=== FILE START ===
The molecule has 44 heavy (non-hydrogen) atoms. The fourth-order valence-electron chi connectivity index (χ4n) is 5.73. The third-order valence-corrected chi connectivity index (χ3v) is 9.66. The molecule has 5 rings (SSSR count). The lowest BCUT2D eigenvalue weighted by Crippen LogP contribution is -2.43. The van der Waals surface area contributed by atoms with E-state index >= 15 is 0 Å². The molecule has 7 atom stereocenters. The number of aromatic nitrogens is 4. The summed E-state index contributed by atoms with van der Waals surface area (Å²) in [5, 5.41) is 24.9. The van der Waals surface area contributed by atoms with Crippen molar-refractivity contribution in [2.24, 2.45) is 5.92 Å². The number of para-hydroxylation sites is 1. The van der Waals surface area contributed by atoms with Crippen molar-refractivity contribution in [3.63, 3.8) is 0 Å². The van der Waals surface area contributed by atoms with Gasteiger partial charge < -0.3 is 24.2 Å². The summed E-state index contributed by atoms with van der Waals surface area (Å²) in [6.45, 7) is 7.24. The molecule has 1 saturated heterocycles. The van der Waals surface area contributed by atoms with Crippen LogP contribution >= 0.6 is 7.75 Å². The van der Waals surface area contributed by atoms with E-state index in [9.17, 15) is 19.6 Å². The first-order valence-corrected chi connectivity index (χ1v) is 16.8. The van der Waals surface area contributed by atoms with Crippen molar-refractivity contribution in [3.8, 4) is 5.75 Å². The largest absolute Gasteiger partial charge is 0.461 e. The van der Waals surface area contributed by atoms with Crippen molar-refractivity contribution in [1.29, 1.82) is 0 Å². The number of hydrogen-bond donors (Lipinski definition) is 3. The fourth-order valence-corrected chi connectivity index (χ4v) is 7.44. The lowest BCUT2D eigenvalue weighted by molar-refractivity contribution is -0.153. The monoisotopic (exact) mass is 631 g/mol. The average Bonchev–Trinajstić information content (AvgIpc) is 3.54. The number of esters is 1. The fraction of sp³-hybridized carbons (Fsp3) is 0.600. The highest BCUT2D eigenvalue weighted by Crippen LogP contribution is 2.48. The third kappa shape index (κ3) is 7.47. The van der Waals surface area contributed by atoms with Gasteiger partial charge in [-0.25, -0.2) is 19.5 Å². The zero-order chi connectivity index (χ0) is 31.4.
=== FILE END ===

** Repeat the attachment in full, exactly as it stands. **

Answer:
The molecule has 44 heavy (non-hydrogen) atoms. The fourth-order valence-electron chi connectivity index (χ4n) is 5.73. The third-order valence-corrected chi connectivity index (χ3v) is 9.66. The molecule has 5 rings (SSSR count). The lowest BCUT2D eigenvalue weighted by Crippen LogP contribution is -2.43. The van der Waals surface area contributed by atoms with E-state index >= 15 is 0 Å². The molecule has 7 atom stereocenters. The number of aromatic nitrogens is 4. The summed E-state index contributed by atoms with van der Waals surface area (Å²) in [5, 5.41) is 24.9. The van der Waals surface area contributed by atoms with Crippen molar-refractivity contribution in [2.24, 2.45) is 5.92 Å². The number of para-hydroxylation sites is 1. The van der Waals surface area contributed by atoms with Crippen molar-refractivity contribution in [3.63, 3.8) is 0 Å². The van der Waals surface area contributed by atoms with Gasteiger partial charge < -0.3 is 24.2 Å². The summed E-state index contributed by atoms with van der Waals surface area (Å²) in [6.45, 7) is 7.24. The molecule has 1 saturated heterocycles. The van der Waals surface area contributed by atoms with Crippen LogP contribution >= 0.6 is 7.75 Å². The van der Waals surface area contributed by atoms with E-state index in [9.17, 15) is 19.6 Å². The first-order valence-corrected chi connectivity index (χ1v) is 16.8. The van der Waals surface area contributed by atoms with Crippen molar-refractivity contribution in [3.8, 4) is 5.75 Å². The largest absolute Gasteiger partial charge is 0.461 e. The van der Waals surface area contributed by atoms with Crippen molar-refractivity contribution in [1.29, 1.82) is 0 Å². The number of hydrogen-bond donors (Lipinski definition) is 3. The fourth-order valence-corrected chi connectivity index (χ4v) is 7.44. The lowest BCUT2D eigenvalue weighted by molar-refractivity contribution is -0.153. The monoisotopic (exact) mass is 631 g/mol. The average Bonchev–Trinajstić information content (AvgIpc) is 3.54. The number of esters is 1. The fraction of sp³-hybridized carbons (Fsp3) is 0.600. The highest BCUT2D eigenvalue weighted by Crippen LogP contribution is 2.48. The third kappa shape index (κ3) is 7.47. The van der Waals surface area contributed by atoms with Gasteiger partial charge in [-0.25, -0.2) is 19.5 Å². The zero-order chi connectivity index (χ0) is 31.4.